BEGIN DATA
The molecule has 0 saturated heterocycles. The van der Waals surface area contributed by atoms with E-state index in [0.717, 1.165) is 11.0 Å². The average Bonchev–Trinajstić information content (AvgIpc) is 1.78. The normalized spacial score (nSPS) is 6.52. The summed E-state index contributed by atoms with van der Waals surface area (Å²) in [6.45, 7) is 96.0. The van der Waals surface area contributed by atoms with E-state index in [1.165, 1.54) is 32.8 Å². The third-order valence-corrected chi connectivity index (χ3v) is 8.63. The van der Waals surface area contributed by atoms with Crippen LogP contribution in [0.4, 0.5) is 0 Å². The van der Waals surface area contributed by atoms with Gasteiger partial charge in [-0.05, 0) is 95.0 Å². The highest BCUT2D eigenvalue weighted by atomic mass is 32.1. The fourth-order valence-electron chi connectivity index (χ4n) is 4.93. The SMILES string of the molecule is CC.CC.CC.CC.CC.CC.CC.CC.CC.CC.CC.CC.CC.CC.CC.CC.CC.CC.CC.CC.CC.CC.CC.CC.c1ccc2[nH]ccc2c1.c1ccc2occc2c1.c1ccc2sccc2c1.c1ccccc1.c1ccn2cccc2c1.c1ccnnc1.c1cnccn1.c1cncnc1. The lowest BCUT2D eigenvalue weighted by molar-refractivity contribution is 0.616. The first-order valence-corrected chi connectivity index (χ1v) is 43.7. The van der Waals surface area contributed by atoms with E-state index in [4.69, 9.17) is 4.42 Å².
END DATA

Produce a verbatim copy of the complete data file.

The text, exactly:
The molecule has 0 saturated heterocycles. The van der Waals surface area contributed by atoms with E-state index in [0.717, 1.165) is 11.0 Å². The average Bonchev–Trinajstić information content (AvgIpc) is 1.78. The normalized spacial score (nSPS) is 6.52. The summed E-state index contributed by atoms with van der Waals surface area (Å²) in [6.45, 7) is 96.0. The van der Waals surface area contributed by atoms with E-state index in [1.165, 1.54) is 32.8 Å². The third-order valence-corrected chi connectivity index (χ3v) is 8.63. The van der Waals surface area contributed by atoms with Crippen LogP contribution in [0.4, 0.5) is 0 Å². The van der Waals surface area contributed by atoms with Gasteiger partial charge in [-0.05, 0) is 95.0 Å². The highest BCUT2D eigenvalue weighted by atomic mass is 32.1. The fourth-order valence-electron chi connectivity index (χ4n) is 4.93. The SMILES string of the molecule is CC.CC.CC.CC.CC.CC.CC.CC.CC.CC.CC.CC.CC.CC.CC.CC.CC.CC.CC.CC.CC.CC.CC.CC.c1ccc2[nH]ccc2c1.c1ccc2occc2c1.c1ccc2sccc2c1.c1ccccc1.c1ccn2cccc2c1.c1ccnnc1.c1cnccn1.c1cncnc1. The lowest BCUT2D eigenvalue weighted by molar-refractivity contribution is 0.616. The first-order valence-corrected chi connectivity index (χ1v) is 43.7. The van der Waals surface area contributed by atoms with E-state index in [4.69, 9.17) is 4.42 Å².